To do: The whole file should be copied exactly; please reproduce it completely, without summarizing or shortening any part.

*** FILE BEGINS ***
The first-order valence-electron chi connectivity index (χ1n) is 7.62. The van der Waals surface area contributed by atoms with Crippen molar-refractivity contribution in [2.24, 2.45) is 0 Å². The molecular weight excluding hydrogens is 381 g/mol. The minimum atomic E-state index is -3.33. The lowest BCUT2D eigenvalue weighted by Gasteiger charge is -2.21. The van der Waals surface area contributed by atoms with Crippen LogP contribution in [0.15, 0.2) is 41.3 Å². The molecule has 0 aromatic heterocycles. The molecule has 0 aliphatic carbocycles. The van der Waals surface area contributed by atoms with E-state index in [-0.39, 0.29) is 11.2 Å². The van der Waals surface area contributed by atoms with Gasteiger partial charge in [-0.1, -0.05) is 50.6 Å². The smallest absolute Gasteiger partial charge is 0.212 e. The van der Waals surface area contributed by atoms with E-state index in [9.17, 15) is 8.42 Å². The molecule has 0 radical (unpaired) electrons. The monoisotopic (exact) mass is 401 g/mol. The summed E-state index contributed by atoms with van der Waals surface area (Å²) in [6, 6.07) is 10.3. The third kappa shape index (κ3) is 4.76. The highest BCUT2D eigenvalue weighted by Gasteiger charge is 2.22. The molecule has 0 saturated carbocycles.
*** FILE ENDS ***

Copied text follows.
The first-order valence-electron chi connectivity index (χ1n) is 7.62. The van der Waals surface area contributed by atoms with Crippen molar-refractivity contribution in [2.24, 2.45) is 0 Å². The molecular weight excluding hydrogens is 381 g/mol. The minimum atomic E-state index is -3.33. The lowest BCUT2D eigenvalue weighted by Gasteiger charge is -2.21. The van der Waals surface area contributed by atoms with Crippen LogP contribution in [0.15, 0.2) is 41.3 Å². The molecule has 0 aromatic heterocycles. The molecule has 0 aliphatic carbocycles. The van der Waals surface area contributed by atoms with E-state index in [-0.39, 0.29) is 11.2 Å². The van der Waals surface area contributed by atoms with Gasteiger partial charge in [-0.1, -0.05) is 50.6 Å². The smallest absolute Gasteiger partial charge is 0.212 e. The van der Waals surface area contributed by atoms with E-state index in [9.17, 15) is 8.42 Å². The molecule has 0 radical (unpaired) electrons. The monoisotopic (exact) mass is 401 g/mol. The summed E-state index contributed by atoms with van der Waals surface area (Å²) in [6, 6.07) is 10.3. The third kappa shape index (κ3) is 4.76. The highest BCUT2D eigenvalue weighted by Gasteiger charge is 2.22. The molecule has 0 saturated carbocycles.